It’s no secret that we love going up to St Louis. There are two main reasons:
1) Cheikh used to live there, so it’s his Senegalese ‘home’.
2) Just about any excuse to get out of the craziness of Dakar is a good one.
This past weekend we did something new while up in St Louis. We took a guided horsecart tour of the city. Of course, much like our previous à la carte night-time boat tour, this wasn’t just a regular tour. Our tour guide was Pape Dièye, Cheikh’s Senegalese brother.
Pape is an accredited tour guide, so we got both a professional tour (complete with history lessons) and also a couple backstage passes to see St Louis off the regular tourist track.
If you read the travel websites, they’ll describe St Louis as a ‘charming’ and ‘lively’ city best-known as a former capital of West Africa, evidenced by the colonial architecture.
Then if you read on further, you’ll find out that a lot of visitors to St Louis are disappointed. The beautiful architecture is crumbling. The brightly painted buildings have faded. There’s a lot of trash, poverty and the inescapable odor of the fish market.
My advice? Hold your breath and dig a little deeper. It’s a lot easier to appreciate St Louis (as with many cities) when you know more about it. As we rode around the streets, Pape pointed out and explained the city’s many firsts:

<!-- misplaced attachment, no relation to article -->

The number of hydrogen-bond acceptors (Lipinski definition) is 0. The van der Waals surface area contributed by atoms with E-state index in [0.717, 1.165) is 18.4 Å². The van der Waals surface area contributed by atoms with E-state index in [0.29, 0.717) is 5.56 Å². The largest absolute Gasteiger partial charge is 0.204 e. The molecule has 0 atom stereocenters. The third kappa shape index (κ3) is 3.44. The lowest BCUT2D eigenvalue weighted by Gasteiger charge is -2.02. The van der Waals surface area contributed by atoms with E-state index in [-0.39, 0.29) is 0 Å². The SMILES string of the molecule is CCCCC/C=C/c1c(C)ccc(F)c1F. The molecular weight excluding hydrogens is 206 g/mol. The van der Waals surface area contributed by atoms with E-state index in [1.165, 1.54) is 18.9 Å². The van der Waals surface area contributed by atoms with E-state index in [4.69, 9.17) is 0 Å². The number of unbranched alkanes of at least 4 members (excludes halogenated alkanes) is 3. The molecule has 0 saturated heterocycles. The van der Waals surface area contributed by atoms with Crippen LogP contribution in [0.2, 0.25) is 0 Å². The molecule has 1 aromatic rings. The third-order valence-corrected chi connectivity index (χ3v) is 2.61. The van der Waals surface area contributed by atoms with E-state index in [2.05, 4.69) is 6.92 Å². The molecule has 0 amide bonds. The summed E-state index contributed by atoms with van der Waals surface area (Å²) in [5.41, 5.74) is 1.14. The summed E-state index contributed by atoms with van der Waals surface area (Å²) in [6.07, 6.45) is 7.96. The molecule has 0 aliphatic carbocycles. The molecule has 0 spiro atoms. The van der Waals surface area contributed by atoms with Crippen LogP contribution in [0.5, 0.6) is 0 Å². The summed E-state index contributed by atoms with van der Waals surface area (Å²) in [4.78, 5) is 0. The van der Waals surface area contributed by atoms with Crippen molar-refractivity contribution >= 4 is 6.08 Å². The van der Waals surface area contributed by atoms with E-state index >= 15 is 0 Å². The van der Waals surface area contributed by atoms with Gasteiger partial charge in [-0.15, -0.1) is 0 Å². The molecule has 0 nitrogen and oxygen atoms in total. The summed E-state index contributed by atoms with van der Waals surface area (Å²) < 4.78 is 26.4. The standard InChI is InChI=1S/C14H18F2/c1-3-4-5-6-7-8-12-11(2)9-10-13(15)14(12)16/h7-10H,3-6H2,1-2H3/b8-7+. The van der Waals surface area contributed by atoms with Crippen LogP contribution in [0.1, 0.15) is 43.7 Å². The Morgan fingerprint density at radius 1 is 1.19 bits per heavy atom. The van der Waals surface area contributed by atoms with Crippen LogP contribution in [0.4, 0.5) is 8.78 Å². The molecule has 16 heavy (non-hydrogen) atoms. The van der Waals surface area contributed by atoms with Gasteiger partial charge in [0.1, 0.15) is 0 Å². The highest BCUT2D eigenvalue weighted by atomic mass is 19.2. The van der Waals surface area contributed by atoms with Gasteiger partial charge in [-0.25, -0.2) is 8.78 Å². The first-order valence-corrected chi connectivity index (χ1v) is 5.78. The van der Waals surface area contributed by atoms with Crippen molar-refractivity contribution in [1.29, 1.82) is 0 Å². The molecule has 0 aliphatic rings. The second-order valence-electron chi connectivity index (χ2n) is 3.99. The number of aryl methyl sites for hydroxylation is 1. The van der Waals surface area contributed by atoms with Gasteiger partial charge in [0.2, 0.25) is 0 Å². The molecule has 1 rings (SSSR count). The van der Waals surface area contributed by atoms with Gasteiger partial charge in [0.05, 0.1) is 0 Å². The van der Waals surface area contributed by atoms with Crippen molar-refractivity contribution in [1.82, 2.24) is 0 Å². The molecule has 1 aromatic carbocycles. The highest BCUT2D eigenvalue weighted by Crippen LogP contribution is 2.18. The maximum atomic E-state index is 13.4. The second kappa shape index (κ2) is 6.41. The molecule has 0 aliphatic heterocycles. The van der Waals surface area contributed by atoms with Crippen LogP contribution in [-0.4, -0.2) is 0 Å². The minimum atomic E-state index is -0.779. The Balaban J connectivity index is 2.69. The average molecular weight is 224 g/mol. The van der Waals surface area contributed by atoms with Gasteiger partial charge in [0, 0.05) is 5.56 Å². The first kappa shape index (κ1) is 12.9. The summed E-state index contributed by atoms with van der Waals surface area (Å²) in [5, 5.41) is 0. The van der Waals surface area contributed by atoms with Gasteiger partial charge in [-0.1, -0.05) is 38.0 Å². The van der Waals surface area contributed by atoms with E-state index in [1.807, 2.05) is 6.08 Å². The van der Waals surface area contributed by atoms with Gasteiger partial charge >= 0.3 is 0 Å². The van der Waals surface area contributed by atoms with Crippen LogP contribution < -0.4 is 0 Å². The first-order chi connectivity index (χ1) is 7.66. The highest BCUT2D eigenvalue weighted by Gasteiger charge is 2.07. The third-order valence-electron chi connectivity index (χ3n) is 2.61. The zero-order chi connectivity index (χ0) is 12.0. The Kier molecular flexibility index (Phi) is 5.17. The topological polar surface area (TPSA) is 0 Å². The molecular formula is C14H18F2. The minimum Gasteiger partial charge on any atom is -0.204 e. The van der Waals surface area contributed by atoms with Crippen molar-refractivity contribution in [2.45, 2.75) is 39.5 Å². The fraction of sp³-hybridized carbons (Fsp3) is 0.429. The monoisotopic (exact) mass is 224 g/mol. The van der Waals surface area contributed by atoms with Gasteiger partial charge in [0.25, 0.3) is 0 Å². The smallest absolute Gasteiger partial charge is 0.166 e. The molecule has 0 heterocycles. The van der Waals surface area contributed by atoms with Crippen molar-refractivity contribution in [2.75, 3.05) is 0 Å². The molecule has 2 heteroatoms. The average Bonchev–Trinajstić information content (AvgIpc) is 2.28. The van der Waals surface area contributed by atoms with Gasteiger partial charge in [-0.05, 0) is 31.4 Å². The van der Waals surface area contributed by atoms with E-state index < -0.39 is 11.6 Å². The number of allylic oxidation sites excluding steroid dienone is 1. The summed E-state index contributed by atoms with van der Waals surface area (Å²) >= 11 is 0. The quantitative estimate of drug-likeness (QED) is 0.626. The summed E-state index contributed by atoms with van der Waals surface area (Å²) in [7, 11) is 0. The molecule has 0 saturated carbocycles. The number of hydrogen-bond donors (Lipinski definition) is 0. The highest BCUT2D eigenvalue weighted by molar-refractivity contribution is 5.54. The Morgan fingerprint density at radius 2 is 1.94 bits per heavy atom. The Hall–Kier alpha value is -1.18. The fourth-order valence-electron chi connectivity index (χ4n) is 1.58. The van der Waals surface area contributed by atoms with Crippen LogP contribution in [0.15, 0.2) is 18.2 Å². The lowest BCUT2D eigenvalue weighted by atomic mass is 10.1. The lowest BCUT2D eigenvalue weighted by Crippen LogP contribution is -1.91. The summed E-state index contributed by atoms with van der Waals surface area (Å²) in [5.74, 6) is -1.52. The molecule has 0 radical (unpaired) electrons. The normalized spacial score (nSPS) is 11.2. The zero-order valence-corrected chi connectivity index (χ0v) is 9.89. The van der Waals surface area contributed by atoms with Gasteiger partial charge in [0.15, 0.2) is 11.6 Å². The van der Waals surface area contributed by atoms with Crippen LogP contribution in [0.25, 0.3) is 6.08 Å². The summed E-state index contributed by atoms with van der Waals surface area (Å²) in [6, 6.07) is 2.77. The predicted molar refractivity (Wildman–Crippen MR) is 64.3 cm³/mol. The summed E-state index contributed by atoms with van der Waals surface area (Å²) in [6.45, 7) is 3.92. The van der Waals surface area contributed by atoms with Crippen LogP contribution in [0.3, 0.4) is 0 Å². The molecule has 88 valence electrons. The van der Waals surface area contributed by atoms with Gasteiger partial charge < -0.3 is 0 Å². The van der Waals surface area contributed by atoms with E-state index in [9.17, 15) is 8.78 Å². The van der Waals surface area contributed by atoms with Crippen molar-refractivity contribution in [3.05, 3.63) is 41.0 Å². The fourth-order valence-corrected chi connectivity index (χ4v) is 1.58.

The first Christian church in West Africa, still standing, was built in 1828 and the first Christian cemetery in 1840.
The first red brick factory opened in Bopp Thior, eliminating the need to ship bricks from Toulouse, France. (Can you imagine? A boat full of bricks.)
The first history museum of West Africa opened in St Louis in 1864.
The first West African court of justice, based on the French system… followed by a Muslim court of justice as the Senegalese did not want to be judged by another culture’s rules.
The first commercial activities including trading rubber, leather, gold, ivory and cereals as well as slaves.